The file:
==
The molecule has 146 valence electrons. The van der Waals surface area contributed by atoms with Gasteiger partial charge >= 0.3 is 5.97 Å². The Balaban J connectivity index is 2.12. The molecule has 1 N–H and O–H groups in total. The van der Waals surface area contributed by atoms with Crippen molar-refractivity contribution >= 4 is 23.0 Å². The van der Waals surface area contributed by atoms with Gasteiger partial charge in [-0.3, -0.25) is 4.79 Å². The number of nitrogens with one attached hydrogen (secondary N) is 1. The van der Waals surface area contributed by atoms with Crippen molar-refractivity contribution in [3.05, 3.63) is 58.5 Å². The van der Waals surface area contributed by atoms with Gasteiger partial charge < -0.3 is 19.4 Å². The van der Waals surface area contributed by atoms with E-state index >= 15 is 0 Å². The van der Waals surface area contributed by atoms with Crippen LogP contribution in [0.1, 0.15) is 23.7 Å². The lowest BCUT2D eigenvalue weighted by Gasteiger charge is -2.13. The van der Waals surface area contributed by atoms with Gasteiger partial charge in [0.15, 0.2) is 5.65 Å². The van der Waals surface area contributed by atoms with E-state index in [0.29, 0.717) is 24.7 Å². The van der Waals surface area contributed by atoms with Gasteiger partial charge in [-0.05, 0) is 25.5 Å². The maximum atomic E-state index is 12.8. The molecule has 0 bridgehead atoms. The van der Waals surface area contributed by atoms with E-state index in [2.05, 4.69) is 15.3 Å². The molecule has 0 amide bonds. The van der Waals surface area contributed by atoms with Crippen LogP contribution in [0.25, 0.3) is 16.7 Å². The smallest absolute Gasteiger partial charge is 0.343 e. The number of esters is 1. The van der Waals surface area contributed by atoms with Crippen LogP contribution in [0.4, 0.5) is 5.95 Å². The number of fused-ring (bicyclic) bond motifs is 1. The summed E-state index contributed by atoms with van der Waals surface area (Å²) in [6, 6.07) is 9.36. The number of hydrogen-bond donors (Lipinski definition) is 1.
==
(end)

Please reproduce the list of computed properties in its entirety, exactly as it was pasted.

The molecule has 146 valence electrons. The van der Waals surface area contributed by atoms with Gasteiger partial charge >= 0.3 is 5.97 Å². The Balaban J connectivity index is 2.12. The molecule has 1 N–H and O–H groups in total. The van der Waals surface area contributed by atoms with Crippen molar-refractivity contribution >= 4 is 23.0 Å². The van der Waals surface area contributed by atoms with Gasteiger partial charge in [-0.3, -0.25) is 4.79 Å². The number of nitrogens with one attached hydrogen (secondary N) is 1. The van der Waals surface area contributed by atoms with Crippen molar-refractivity contribution in [3.05, 3.63) is 58.5 Å². The van der Waals surface area contributed by atoms with Gasteiger partial charge < -0.3 is 19.4 Å². The van der Waals surface area contributed by atoms with E-state index >= 15 is 0 Å². The van der Waals surface area contributed by atoms with Crippen LogP contribution in [0.1, 0.15) is 23.7 Å². The lowest BCUT2D eigenvalue weighted by Gasteiger charge is -2.13. The van der Waals surface area contributed by atoms with Gasteiger partial charge in [0.15, 0.2) is 5.65 Å². The van der Waals surface area contributed by atoms with E-state index in [0.29, 0.717) is 24.7 Å². The van der Waals surface area contributed by atoms with Gasteiger partial charge in [-0.05, 0) is 25.5 Å². The maximum atomic E-state index is 12.8. The molecule has 0 bridgehead atoms. The van der Waals surface area contributed by atoms with E-state index in [2.05, 4.69) is 15.3 Å². The molecule has 0 amide bonds. The van der Waals surface area contributed by atoms with Crippen LogP contribution in [0.25, 0.3) is 16.7 Å². The smallest absolute Gasteiger partial charge is 0.343 e. The number of esters is 1. The van der Waals surface area contributed by atoms with Crippen LogP contribution in [0.4, 0.5) is 5.95 Å². The number of fused-ring (bicyclic) bond motifs is 1. The summed E-state index contributed by atoms with van der Waals surface area (Å²) in [6, 6.07) is 9.36. The number of hydrogen-bond donors (Lipinski definition) is 1.